45% Say Random Group From Phone Book Better Than Current CongressRasmussen Reports
Feb. 02, 2010
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More voters have greater confidence in the telephone book these days than in the current Congress, and most think their national legislators are paid too much to boot.
A new Rasmussen Reports national telephone survey shows that 45% of likely U.S. voters now think a group of people selected at random from the phone book would do a better job addressing the nation's problems than the current Congress. That's up 12 points from October 2008, just before the last congressional elections. Thirty-six percent (36%) disagree, and another 19% are not sure.
Sixty percent (60%) of voters continue to believe those in Congress are paid too much. This is virtually identical to findings last August. but in October 2008, only 49% felt that way.
Three percent (3%) say members of Congress are paid too little and 28% say Congress' pay is about right.
Fifty-eight percent (58%) of voters now say Congress is doing a poor job. That's the highest negative finding since Rasmussen Reports began surveying on the question in November 2006.
In October 2008, only 33% said a group randomly selected from the phone book would do a better job than the sitting Congress, while nearly half (49%) of voters didn't believe that to be true. Again, 19% were undecided.
By September of last year, however, voters were evenly divided on the question. Forty-two percent (42%) had more confidence in the random group from the phone book, but another 42% trusted the current Congress more.
Most male voters (51%) say a group of people selected at random from the phone book would do a better job than the current Congress. Female voters are evenly divided on the question.
Democrats have majority control of both the House and Senate, so, not surprisingly, 59% of Republicans have more confidence in those randomly selected from a phone book, a view shared by 51% of voters not affiliated with either major political party. But 51% of Democrats disagree and put more faith in the current Congress.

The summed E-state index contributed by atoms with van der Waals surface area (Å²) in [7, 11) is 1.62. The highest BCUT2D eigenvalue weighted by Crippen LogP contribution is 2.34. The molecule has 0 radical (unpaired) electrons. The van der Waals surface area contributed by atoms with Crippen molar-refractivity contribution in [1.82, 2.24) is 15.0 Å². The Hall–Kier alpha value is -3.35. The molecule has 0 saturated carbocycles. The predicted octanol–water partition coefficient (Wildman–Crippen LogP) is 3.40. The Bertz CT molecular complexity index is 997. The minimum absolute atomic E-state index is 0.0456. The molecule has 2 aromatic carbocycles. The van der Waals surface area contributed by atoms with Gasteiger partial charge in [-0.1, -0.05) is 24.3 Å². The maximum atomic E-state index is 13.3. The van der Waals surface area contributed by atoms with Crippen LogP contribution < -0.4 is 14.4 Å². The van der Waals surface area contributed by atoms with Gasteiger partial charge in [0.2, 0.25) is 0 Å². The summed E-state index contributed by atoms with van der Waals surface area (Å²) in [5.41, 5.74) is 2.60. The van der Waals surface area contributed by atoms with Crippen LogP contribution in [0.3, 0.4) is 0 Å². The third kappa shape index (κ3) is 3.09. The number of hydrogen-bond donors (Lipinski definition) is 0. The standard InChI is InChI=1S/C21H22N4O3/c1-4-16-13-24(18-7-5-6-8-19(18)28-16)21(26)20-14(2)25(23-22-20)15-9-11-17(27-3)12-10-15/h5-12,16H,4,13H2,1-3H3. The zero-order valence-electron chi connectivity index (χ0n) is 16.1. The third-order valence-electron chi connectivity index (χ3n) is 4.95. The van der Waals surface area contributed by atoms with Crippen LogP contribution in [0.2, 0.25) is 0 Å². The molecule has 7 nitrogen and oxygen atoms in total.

The Political Class is even more loyal to the sitting Congress. While 58% of Mainstream voters think a random group from the phone book would do a better job addressing the nation's problems, 86% of the Political Class have more confidence in the current Congress.
Seventy-one percent (71%) of Mainstream voters say members of Congress are paid too much. Seventy-two percent (72%) of the Political Class say Congress' pay is about right.
Members of both the House and Senate are paid $174,000 per year. The political party leaders in both houses and the president pro tempore of the Senate earn $193,400 annually. Speaker of the House Nancy Pelosi is the highest paid member of Congress, earning $223,500.
Only 32% of voters are even somewhat confident that their representatives in Congress are actually representing their best interests, with eight percent (8%) who are very confident of that fact.
In December, the number of Americans identifying themselves as Democrats fell to the lowest level recorded in more than seven years of monthly tracking by Rasmussen Reports. The number of Republicans inched up by a point in December to 34.0%. That's the highest total for Republicans since December 2007, just before the 2008 presidential campaign season began.
When Obama was inaugurated last January, Democrats had a seven-point lead on the Generic Congressional Ballot. Republicans now have a five-point advantage. That change has been brought about partly by the declining number of Democrats and partly by the fact that unaffiliated voters are now more supportive of the GOP.
The announcement earlier this week by two prominent longtime Democratic senators, Christopher Dodd of Connecticut and Byron Dorgan of North Dakota, that they will not seek reelection this November is indicative of the tough political environment incumbents -- and Democrats, in particular -- appear to be facing this fall.
Rasmussen Reports has released Senate polls for Arkansas, Colorado, Connecticut, Nevada, Illinois, Missouri, North Dakota, Pennsylvania, Ohio, Florida, and California.
Sixty percent (60%) of voters say it's at least somewhat likely that the next president will be a Republican. But it's important to note that the question did not specify whether that next president will be elected in 2012 or 2016.